Skip to content
Open navigation

10 Tips for Effective Bystander CPR Training 

Incorporate these ten tips to help ensure that every student leaves your classroom confident and prepared to act during a sudden cardiac arrest.



Add context that’s most relevant to your learners.

Since 73% out-of-hospital cardiac arrests occur in the home1, ask your learners to envision performing CPR on a family member instead of a random person in the community. This added context may help them feel more prepared for the actual situation they’re most likely to encounter.2


Clear up confusion about cardiac arrest recognition.

One study found that nearly 50% of bystanders didn’t recognize a cardiac arrest when they witnessed one.3

Be sure to carefully review common barriers to recognition, including inability to determine bluish color of the patient, inability to recognize possible seizure activity, and difficulty distinguishing abnormal breathing from normal breathing.4


Emphasize that some CPR is better than no CPR.

You may hear this phrase a lot, but it’s likely news to many of your learners: studies indicate that fear of causing harm or improperly performing CPR is the most common barrier to acting in a sudden cardiac emergency.5 Reinforce to your learners that they’re much more likely to do good than harm.


Use gamification to make learning "stick."

Using games as a training tool can increase engagement levels and CPR skill retention.6 Try incorporating some fun and friendly competition into your game, which has been shown to help motivate learners during CPR training.7 


Aim for high-quality CPR

The quality of CPR delivered has a major impact on survival.8 Be sure you’re using feedback devices that reinforce the key parameters of high-quality CPR, including adequate compression depth and rate, full recoil, minimal pauses in compressions, and adequate ventilation.


Monitor each student closely during practice.

Consider using a device or app that allows you to easily keep an eye on all learners so you can quickly identify who needs help. 


Provide as much practice time as possible.

Repetitive practice is essential to building muscle memory and mastering a psychomotor skill like CPR. Allow your students to practice their skills as many times as it takes to feel confident. Using lighter, more portable manikins can make it easier to bring more of them to class to increase practice opportunities.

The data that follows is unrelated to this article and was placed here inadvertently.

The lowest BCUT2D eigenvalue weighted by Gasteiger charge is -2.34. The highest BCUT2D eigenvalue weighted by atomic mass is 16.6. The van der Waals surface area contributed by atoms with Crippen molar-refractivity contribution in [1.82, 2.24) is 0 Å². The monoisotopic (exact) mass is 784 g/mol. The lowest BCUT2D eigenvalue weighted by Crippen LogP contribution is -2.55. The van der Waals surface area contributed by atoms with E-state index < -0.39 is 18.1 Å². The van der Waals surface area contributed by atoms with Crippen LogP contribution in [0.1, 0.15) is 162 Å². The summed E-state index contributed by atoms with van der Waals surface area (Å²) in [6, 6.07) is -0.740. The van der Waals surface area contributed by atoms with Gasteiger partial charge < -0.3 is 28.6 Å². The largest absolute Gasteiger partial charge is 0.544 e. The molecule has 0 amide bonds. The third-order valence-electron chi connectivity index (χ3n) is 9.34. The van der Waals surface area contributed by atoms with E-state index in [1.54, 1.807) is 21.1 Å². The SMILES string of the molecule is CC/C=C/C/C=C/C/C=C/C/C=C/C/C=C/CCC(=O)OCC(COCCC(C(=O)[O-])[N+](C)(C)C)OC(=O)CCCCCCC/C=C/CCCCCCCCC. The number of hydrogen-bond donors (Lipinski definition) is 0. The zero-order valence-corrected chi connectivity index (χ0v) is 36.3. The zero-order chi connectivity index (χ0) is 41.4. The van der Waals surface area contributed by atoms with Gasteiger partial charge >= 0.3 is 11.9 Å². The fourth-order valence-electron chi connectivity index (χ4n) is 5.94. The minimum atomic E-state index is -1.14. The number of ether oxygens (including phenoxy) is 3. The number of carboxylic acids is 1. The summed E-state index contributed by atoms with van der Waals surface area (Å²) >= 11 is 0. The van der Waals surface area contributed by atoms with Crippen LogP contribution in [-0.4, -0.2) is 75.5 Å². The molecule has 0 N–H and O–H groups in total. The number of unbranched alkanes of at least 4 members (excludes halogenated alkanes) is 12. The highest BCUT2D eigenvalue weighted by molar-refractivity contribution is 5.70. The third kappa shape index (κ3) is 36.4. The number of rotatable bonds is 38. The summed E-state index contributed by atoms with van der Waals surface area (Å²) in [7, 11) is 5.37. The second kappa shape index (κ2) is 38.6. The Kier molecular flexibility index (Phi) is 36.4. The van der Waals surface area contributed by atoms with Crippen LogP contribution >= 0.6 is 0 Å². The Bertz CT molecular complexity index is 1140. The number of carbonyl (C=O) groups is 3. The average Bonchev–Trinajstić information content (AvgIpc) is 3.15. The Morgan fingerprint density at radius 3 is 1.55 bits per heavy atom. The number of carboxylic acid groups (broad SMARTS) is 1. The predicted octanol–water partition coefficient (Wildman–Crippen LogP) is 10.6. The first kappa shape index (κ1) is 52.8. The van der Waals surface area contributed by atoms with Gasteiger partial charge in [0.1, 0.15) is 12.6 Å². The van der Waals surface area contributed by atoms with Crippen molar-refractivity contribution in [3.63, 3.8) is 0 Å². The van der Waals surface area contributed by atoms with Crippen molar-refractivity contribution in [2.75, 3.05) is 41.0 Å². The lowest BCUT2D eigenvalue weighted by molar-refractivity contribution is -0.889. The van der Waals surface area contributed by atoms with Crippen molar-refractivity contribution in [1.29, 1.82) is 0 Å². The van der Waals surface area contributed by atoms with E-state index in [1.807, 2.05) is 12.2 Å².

Encourage your learners often.

Everyone responds to some simple reinforcement! Learners who may be struggling will appreciate the additional coaching.


Let your learners know how they did post-session.

Consider using a tool like the QCPR App to provide summative feedback, including a percentage score. Review each learner’s performance with them, highlight areas of strength and weakness, and finish with a tip for how to improve.


Seek efficiencies in your course setup and execution.

Consider utilizing manikins, AED trainers, and feedback devices that can be set up quickly and integrate seamlessly with each other to save you time and effort. This will help you to focus on what’s most important: preparing your learners to be confident, prepared future lifesavers. 

Helping you build prepared lifesavers in your community


  1. CPR Facts & Stats. (n.d.) American Heart Association. Retrieved from
  2. Dainty, K. N., Colquitt, B., Bhanji, F., Hunt, E. A., Jefkins, T., Leary, M., Ornato, J. P., Swor, R. A., & Panchal, A. (2022). Understanding the importance of the lay responder experience in out-of-hospital cardiac arrest: A scientific statement from the American Heart Association. Circulation, 145(17).
  3. Ibid.
  4. Ibid.
  5. Ibid.
  6. Highlights from the Resuscitation Education Science Scientific Statement. (2018). American Heart Association. Retrieved from
  7. Smart, J., Kranz, K., Carmona, F., Lindner, T., & Newton, A. (2015). Does real-time objective feedback and competition improve performance and quality in manikin CPR training – a prospective observational study from several European EMS. Scandinavian Journal of Trauma, Resuscitation and Emergency Medicine, 23(1).
  8. Meaney, P. A., Bobrow, B. J., Mancini, M. E., Christenson, J., de Caen, A. R., Bhanji, F., Abella, B. S., Kleinman, M. E., Edelson, D. P., Berg, R. A., Aufderheide, T. P., Menon, V., & Leary, M. (2013). Cardiopulmonary resuscitation quality: Improving cardiac resuscitation outcomes both inside and outside the hospital. Circulation, 128(4), 417–435.